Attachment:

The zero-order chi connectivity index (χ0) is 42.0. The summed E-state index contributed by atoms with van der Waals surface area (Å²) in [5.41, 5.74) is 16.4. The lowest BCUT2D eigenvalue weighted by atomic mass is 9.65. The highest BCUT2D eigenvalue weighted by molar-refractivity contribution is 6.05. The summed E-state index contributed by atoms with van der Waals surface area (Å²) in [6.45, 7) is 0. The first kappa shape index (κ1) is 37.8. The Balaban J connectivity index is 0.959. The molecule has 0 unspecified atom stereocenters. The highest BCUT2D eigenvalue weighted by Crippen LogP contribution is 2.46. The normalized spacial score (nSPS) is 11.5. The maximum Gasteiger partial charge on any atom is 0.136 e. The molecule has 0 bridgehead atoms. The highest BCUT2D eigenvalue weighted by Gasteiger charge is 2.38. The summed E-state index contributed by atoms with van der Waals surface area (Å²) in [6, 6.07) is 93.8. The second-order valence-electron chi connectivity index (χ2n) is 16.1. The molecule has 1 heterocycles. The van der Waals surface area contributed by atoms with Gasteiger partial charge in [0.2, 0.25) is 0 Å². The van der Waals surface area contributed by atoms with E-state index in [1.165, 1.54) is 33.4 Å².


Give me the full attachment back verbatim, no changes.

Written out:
The zero-order chi connectivity index (χ0) is 42.0. The summed E-state index contributed by atoms with van der Waals surface area (Å²) in [5.41, 5.74) is 16.4. The lowest BCUT2D eigenvalue weighted by atomic mass is 9.65. The highest BCUT2D eigenvalue weighted by molar-refractivity contribution is 6.05. The summed E-state index contributed by atoms with van der Waals surface area (Å²) in [6.45, 7) is 0. The first kappa shape index (κ1) is 37.8. The Balaban J connectivity index is 0.959. The molecule has 0 unspecified atom stereocenters. The highest BCUT2D eigenvalue weighted by Crippen LogP contribution is 2.46. The normalized spacial score (nSPS) is 11.5. The maximum Gasteiger partial charge on any atom is 0.136 e. The molecule has 0 bridgehead atoms. The highest BCUT2D eigenvalue weighted by Gasteiger charge is 2.38. The summed E-state index contributed by atoms with van der Waals surface area (Å²) in [6, 6.07) is 93.8. The second-order valence-electron chi connectivity index (χ2n) is 16.1. The molecule has 1 heterocycles. The van der Waals surface area contributed by atoms with Gasteiger partial charge in [0.2, 0.25) is 0 Å². The van der Waals surface area contributed by atoms with E-state index in [1.165, 1.54) is 33.4 Å².